My Day by Eleanor Roosevelt

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HYDE PARK, Friday—I have just read a report made by a committee of farmers who attended the annual AAA meeting in Washington in the early part of June. I am quoting a few sentences from the preamble because I think this document is of statesmanlike quality and deserves the praise of all citizens in the nation.

"In the interest of the national welfare, we pledge ourselves to marshalling the agricultural resources of this country so as best to meet the needs of defense. In fulfilling this pledge it is essential to avoid throwing agriculture any further out of balance than is required by the necessity to meet successfully the challenge to our democratic way of life. The defense effort must succeed. The interests of any economic group must be subservient to it and inspired by a willingness to give rather than to take. As representing the farmers of the nation in respect to the program of the Agricultural Adjustment Administration, we assure the people and the Government of the United States of our full compliance with this policy."

They then proceed to make their recommendations. I cannot quote them all here, but I think a few are worthy of our consideration. They apply to any business or family group when translated into other purposes, though certain things apply specifically only to people who have land which they can use.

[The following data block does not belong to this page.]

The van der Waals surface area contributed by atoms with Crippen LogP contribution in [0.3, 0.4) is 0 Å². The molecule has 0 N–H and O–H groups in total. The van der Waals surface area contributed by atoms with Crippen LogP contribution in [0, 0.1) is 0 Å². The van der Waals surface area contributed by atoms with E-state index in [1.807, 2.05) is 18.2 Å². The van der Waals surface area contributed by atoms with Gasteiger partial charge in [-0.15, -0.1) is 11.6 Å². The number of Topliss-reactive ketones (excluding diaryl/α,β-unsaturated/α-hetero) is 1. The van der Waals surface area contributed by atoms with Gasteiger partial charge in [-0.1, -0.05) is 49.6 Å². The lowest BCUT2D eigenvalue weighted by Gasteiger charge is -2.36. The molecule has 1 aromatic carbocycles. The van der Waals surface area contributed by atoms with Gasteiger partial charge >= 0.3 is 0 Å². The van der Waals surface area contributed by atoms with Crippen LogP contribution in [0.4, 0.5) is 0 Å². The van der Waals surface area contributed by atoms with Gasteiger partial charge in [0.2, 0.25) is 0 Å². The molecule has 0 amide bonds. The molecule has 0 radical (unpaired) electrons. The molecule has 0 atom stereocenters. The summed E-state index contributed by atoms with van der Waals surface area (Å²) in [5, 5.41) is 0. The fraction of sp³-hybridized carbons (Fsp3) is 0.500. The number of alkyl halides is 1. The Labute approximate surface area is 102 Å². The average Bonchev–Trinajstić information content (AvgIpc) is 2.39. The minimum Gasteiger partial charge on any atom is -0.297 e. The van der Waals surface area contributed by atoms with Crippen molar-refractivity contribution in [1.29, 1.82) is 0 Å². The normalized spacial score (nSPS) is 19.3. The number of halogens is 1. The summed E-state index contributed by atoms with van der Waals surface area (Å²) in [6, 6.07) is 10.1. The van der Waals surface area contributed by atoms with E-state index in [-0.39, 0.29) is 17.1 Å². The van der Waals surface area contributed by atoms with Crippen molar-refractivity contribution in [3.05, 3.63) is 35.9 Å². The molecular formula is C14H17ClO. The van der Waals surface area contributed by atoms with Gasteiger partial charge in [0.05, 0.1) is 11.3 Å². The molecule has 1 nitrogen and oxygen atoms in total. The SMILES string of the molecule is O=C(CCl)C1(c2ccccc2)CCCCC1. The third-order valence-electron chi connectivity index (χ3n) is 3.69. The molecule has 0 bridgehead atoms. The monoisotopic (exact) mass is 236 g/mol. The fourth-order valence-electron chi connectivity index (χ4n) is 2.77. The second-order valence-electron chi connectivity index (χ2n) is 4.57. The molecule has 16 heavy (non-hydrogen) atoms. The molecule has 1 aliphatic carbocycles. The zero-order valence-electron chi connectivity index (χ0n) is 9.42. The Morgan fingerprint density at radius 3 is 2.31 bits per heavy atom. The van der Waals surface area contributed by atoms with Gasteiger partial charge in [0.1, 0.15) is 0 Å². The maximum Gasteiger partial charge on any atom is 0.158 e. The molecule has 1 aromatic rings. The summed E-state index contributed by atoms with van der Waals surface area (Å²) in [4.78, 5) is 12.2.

"The strength of the nation lies in the strength of the individual families that comprise it. The security of the individual family depends on the security of the nation. During the period of defense preparedness and increased industrial activity and higher prices, farm families should, as far as possible, reduce debts to a minimum and accumulate reserves of cash and commodities."

"To keep our agriculture in a healthy condition, it is necessary for prices of farm products and industrial prices to be kept in balance."

"Adequate production by farmers should not be at unnecessary expense of conservation of land and other resources."

"That greater emphasis should be given to proper nutrition. Official records reveal that about one-third of our people are below the safety line in health largely due to inadequate and improper diet. This appalling deficiency must be corrected."

The Secretary of Agriculture, Mr. Claude Wickard, makes a special plea asking that, where we can, we reduce the consumption of cheese. We have never considered cheese an essential part of our diet, but the British are accustomed to using it in greater quantities. I am sure we will make every effort to meet any requests such as this.